What really sets this movie apart though, and why I liken it so much to Face/Off is its completely shameless indulgence in melodrama and its commitment to its ridiculous concept. Face/Off could have just been a goofy action movie with two of the greatest oddball actors in cinema, but there’s a sincerity to its operatic scope that makes it more than just the over the top action and the eye catching gimmick. It’s the same thing that Ang Lee understood about the material here and has always been a running thread throughout his movies; he priorities raw human emotion and uses that as part of the spectacle. Anyone could have cranked out another Jason-Bourne-a-like with this gimmick if a studio gave them the cash to do it, but Ang Lee’s approach makes the thoughts and feelings of the two Smiths take precedence over cold calculated action and logic; the same way John Woo milked the face switching metaphor for all its worth in Face/Off including that WONDERFUL scene of both men shooting mirrors. Smith Prime sees a lot of things in this clone of him and that cocktail of mixed emotions comes across very well in the script as well as in Smith’s acting, and it’s honestly just as much fun to watch him trying to come to terms with whatever all this ultimately means as it is to see him shoot guns and punch things. The Fresh Prince on the other hand is the trickier of the two roles to play but Smith pulls it off quite as well here. There are a lot of layers of identity wrapped up in this performance; not only within the text of the film itself but the fact that he is mostly a CG creation; an imitation of something we are familiar with but know that it’s not truly that. It’s played a bit broadly at times with the Fresh Prince eating ice cream during his military training or the fact that Clive Owen straight up treats him like a twelve year old (the Fresh Prince’s favorite meal is cornflakes still), but that arrested development is also an integral part of his arc. His sheltered upbringing to keep him from the truth about himself has deprived him of becoming a true adult in his own right and he has to go through this emotionally taxing trial to essentially become a real boy. Like I said, it’s REALLY melodramatic at points, but I found it immensely entertaining to watch these two confusingly bumble through their feelings; a task that is a million times harder for them than throwing punches or shooting people’s heads off. It’s not quite as BIG as Face/Off which always went for blunt symbolism and cathartic violence whenever possible, but the core is still there of two people coming face to face (nyuk-nyuk-nyuk) with a conflict that makes them question their respective identities as well as their pasts and their futures… while also blowing lots of stuff up!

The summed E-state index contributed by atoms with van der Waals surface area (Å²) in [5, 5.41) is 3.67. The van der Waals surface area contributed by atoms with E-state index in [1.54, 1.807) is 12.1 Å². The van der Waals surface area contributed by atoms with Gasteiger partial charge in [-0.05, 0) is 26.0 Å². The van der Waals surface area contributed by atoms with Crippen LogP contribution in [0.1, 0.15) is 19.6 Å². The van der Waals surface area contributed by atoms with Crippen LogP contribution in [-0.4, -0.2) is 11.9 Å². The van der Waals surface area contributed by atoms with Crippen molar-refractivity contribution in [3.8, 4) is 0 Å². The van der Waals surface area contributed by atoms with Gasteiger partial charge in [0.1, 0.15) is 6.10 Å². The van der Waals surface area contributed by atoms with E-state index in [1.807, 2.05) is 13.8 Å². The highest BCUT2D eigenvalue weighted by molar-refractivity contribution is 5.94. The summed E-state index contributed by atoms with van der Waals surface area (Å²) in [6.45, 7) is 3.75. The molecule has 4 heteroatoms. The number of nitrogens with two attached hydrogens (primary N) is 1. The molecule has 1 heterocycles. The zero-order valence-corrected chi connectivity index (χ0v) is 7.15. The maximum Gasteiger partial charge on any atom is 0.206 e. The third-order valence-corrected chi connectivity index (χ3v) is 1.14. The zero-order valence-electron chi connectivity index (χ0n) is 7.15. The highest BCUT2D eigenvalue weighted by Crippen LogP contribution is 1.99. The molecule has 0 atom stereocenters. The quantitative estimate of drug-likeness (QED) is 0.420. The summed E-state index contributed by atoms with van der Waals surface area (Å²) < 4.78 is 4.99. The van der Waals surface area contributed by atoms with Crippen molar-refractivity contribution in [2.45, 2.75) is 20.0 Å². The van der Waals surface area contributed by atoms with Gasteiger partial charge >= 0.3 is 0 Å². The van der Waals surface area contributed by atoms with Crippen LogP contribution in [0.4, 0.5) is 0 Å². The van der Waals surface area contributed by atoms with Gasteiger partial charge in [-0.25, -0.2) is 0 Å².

There are a few minor quibbles that keep this from being a PERFECT movie and therefore not as good as Face/Off. Mary Elizabeth Winstead feels rather tertiary to the story as she doesn’t have THE BEST reasons to go with Smith Prime in the first place and then stay with him for the rest of the movie. If you remember that Jack Reacher sequel (though I’d be surprised if you did), Cobie Smulders had basically the exact same role as a tag along to the main character’s story who occasionally kicked some butt as well, but Winstead is at least in a much better movie here, so while her role isn’t particularly MEATY it’s at least executed much more competently. The big issue however is the plot which is perfectly fine and is certainly functional at guiding us through the far more important character drama, but it’s just kind of confusing with so many balls in the air, and while it is impressive that it remains cohesive despite this, I couldn’t help but think that cutting a subplot here or a shadowy organization there would have only helped streamlined it’s somewhat bloated runtime.
My taste in movies has always been on the broad side of things which is why I consider Face/Off to be one of the best action movies of all time and also why I put Jupiter Ascending as my second favorite film of 2015; beating out Mad Max Fury Road at number three. Because of that, when I say that this is one of my favorite movies of the year I know that it should be taken with a grain of salt by everyone else out there, so while I do ABSOLUTELY recommend this movie, I know it won’t be for everyone. The premise is cheesy, the melodrama is up to eleven, and while I enjoyed all the action, there are points where they misstep on the cinematography. I know that I had a great time watching this (standard by the way; no high FPS for my local theater!) and I’m sure a lot of you will too even if you don’t end up raving about it as much as I am. Seriously, if they don’t get Ang Lee AND Will Smith for the Face/Off remake, just shut the whole thing down right now! That is… unless the plan is to have them switch faces with whoever is scheduled to direct and star in it! FACE/OFF-CEPTION!!